Fast-food chains McDonald's (NYSE:MCD) and Yum! Brands (NYSE:YUM) have recently faced their share of difficulties, ranging from declining customer traffic domestically to the avian flu scare in China. This information may leave you wondering whether or not these companies still have any life left in them. Let's take a look under the proverbial hood at their financials to see if these companies stand on solid footing and if they still deserve a spot in your portfolio.

Where are the customers?

McDonald's and its franchisees operated 35,000 restaurants globally as of the most recent quarter. McDonald's continues to struggle in getting customers through the door in the U.S. In the most recent quarter, the company saw its same-store sales decline 1.7% domesticall, serving as a drag on overall same-store sale, which only expanded 0.5%.

The number of same-store transactions decreased 3.1% during that time, which includes stores temporarily closed for remodeling. However, bright spots remain: Same-store sales increased throughout the rest of the world as global expansion, expanded store hours, and menu reengineering helped on that front. 

McDonald's still maintains OK fundamentals. Overall, its revenue increased 1% during the most recent quarter, helped by its non-USA regions. However, McDonald's net income declined 5% while its free cash flow increased 29%. Lower operating income in the U.S. due to lower customer traffic as well as lower operating income in the Asia-Pacific, Middle East, and Africa (or APMEA) region due to lower gains on the sale of some of its restaurant units contributed to the decline in net income. Gains in working capital and decreases in capital expenditures contributed to gains in free cash flow.  

McDonald's $2.7 billion in cash equated to 17% of stockholder's equity last quarter. Its long-term debt-to-equity ratio stood at 86% versus 88% at the same time in 2013. Investors should look for companies with long-term debt-to-equity ratios of less than 50%. Companies with a great deal of debt may find their profitability hindered by interest expense.

However, McDonald's operating income exceeded interest expense by a comfortable 14 times. The rule of thumb for safety is five times. The company pays a generous dividend and has increased its dividend steadily since 1977. In the most recent quarter, McDonald's paid out 57% of its free cash flow in dividends and currently pays its shareholders 3.1% annually.

China rules for Yum! Brands

Yum! Brands and its franchisees operate well over 40,000 restaurants globally. Yum! Brands seems to be moving beyond the avian flu scare that occurred in China over a year ago. In fact, in China, Yum! Brands increased reported revenue and operating income of 20% and 69%, respectively, in the most recent quarter.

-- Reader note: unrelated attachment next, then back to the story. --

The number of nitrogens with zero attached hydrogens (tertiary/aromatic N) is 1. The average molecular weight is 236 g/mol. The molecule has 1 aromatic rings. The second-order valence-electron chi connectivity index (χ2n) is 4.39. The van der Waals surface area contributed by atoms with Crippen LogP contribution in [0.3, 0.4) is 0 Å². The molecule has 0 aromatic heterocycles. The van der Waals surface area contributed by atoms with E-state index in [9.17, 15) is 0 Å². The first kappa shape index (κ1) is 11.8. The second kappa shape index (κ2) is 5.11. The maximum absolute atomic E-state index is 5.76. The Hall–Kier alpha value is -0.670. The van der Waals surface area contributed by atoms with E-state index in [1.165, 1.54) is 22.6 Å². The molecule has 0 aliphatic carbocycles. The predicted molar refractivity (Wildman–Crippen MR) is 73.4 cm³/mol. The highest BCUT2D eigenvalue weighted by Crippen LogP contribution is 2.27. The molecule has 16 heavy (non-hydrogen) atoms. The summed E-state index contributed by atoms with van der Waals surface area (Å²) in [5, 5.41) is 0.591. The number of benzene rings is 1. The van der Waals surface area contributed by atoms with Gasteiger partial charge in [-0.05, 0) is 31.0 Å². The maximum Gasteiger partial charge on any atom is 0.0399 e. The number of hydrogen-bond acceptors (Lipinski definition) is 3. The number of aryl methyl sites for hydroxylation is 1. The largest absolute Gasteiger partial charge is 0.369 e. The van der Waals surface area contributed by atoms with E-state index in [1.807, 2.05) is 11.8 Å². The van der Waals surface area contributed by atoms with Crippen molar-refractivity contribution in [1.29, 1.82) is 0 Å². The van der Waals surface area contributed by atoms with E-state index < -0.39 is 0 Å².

Yum! Brands introduced 15 new products to its KFC menu in China and expanded Pizza Hut's home delivery service in the country. Yum! Brands also saw revenue gains of 13% in India. However, its loss widened 20% during that time due to macroeconomic conditions.

Yum! Brands' China and India divisions brought its overall fundamentals into positive territory in the most recent quarter. With that said, Yum! increased consolidated revenue, net income, and free cash flow 7%, 18%, and 143%, respectively. Operating income gains in its China division contributed to net income gains. Lower capital expenditures contributed to the free cash flow expansion.

Yum! Brands possess a highly leveraged balance sheet. Its long-term debt-to-equity ratio comes in at a high 126%, which is less than the 131% it registered the same time last year. However, its operating income exceeded interest expense by 17 times. Yum! Brands' $734 million in cash equates to 31% of stockholder's equity. In the most recent quarter, the company paid out 41% of its free cash flow in dividends.Currently, Yum! Brands pays shareholders $1.48 per share per year, translating into a yield of 1.9%.

What should investors do?
Both McDonald's and Yum! Brands still belong in your portfolio. They both show plenty of expansion potential in the Chinese markets, as evidenced by the apparent rise of the "consuming class" in the country.

Moreover, both companies also need to address challenges on the domestic front. Yum! Brands recently demonstrated superior ability on this front with new breakfast innovations at Taco Bell and the announcement that Taco Bell's CEO Greg Creed  will take the top job as Yum! Brands' CEO on Jan. 1, 2015. Duplicating Taco Bell's media savvy in other Yum! Brands divisions can only enhance Yum! Brands' potential for capital gains and dividend boosts. By contrast, McDonald's only notable marketing campaign consisted of free coffee for a short time.

In its most recent earnings call, Yum! Brands executives said they desire to be the breakfast leader. Investors can also enjoy generous dividends from these companies while waiting for any initiatives to pay off. 

This article represents the opinion of the writer, who may disagree with the “official” recommendation position of a Motley Fool premium advisory service. We’re motley! Questioning an investing thesis -- even one of our own -- helps us all think critically about investing and make decisions that help us become smarter, happier, and richer.